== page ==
The Unseen (1981)

Genres - Horror  |   Sub-Genres - Slasher Film  |   Run Time - 89 min.  |   Countries - United States  |   MPAA Rating - R
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Review by Donald Guarisco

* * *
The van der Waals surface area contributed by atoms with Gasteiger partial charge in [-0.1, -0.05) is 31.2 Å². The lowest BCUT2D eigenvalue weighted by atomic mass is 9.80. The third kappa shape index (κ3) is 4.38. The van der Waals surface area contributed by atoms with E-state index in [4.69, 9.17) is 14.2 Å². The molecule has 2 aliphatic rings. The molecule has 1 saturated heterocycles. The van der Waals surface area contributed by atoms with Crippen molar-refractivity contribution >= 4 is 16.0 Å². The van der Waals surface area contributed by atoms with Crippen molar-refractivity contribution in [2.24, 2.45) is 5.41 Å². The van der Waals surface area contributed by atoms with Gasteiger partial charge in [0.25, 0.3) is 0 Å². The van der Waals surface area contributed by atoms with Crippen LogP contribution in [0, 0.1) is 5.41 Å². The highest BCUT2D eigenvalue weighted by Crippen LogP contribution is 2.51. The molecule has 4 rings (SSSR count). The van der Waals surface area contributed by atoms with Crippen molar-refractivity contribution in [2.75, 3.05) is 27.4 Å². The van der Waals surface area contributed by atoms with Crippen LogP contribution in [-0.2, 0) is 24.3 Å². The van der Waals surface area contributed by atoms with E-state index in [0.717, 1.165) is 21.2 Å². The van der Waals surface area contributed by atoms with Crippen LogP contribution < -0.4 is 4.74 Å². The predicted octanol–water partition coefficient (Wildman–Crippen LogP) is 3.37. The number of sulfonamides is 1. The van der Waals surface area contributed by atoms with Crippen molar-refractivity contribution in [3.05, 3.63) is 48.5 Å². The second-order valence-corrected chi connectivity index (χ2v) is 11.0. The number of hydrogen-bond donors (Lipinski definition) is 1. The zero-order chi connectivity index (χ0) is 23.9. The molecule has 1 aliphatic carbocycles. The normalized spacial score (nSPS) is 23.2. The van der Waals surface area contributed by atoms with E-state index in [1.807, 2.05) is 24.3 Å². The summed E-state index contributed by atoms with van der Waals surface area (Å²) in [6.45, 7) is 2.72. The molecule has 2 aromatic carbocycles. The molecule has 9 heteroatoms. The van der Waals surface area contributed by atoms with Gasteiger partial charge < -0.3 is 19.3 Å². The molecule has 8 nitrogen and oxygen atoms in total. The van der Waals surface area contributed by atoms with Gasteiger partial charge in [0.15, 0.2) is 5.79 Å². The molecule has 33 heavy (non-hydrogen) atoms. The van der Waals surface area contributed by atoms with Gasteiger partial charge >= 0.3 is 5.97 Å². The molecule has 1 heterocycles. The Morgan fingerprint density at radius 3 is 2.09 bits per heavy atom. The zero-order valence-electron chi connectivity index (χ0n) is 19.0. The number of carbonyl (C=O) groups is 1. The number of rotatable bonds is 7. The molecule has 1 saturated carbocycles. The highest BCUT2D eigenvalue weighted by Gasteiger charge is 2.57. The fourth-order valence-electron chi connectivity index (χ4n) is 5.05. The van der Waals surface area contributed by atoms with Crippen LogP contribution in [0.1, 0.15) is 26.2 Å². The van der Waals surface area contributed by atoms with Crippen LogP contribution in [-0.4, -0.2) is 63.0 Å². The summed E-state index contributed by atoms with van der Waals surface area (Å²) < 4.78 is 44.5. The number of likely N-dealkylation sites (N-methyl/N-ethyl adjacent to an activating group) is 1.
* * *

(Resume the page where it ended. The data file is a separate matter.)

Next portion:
This lesser-known shocker from the early 1980's is often lumped in with the slasher films of that era but it is a different beast altogether. The Unseen actually has more in common with the post-Psycho wave of shockers from the mid-1960's: the plot is driven by a creepy old house, a mysterious killer who lurks in the shadows and nasty family secrets that threaten the lives of the film's unsuspecting protagonists. The film's setup is a little creaky and romance-subplot diversions involving the heroine reek of t.v. drama but the film takes flight when the Keller family and their country home are allowed to take center stage. In terms of acting, Barbara Bach offers a solid if not terribly interesting performance as the reporter heroine but that is okay because the film really belongs to the troubled 'family' at its core. Sydney Lassick is pitiful and monstrous by turns as the family's wicked patriarch, Lelia Goldoni offers a richly expressive performance as his long-suffering wife and Stephen Furst offers a stunning, dialogue-free performance as the mysterious figure who holds the secret to the house's killings. Behind the camera, director Danny Steinmann (using the pseudonym Peter Foleg) achieves a genuinely creepy atmosphere that slowly sneaks up on the audience. More importantly, he shows a real flair for suspense setpieces, paying the film off via an intense final half-hour that works the viewer over with white-knuckle suspense. In short, The Unseen is a nice surprise for horror fans and well worth rediscovering.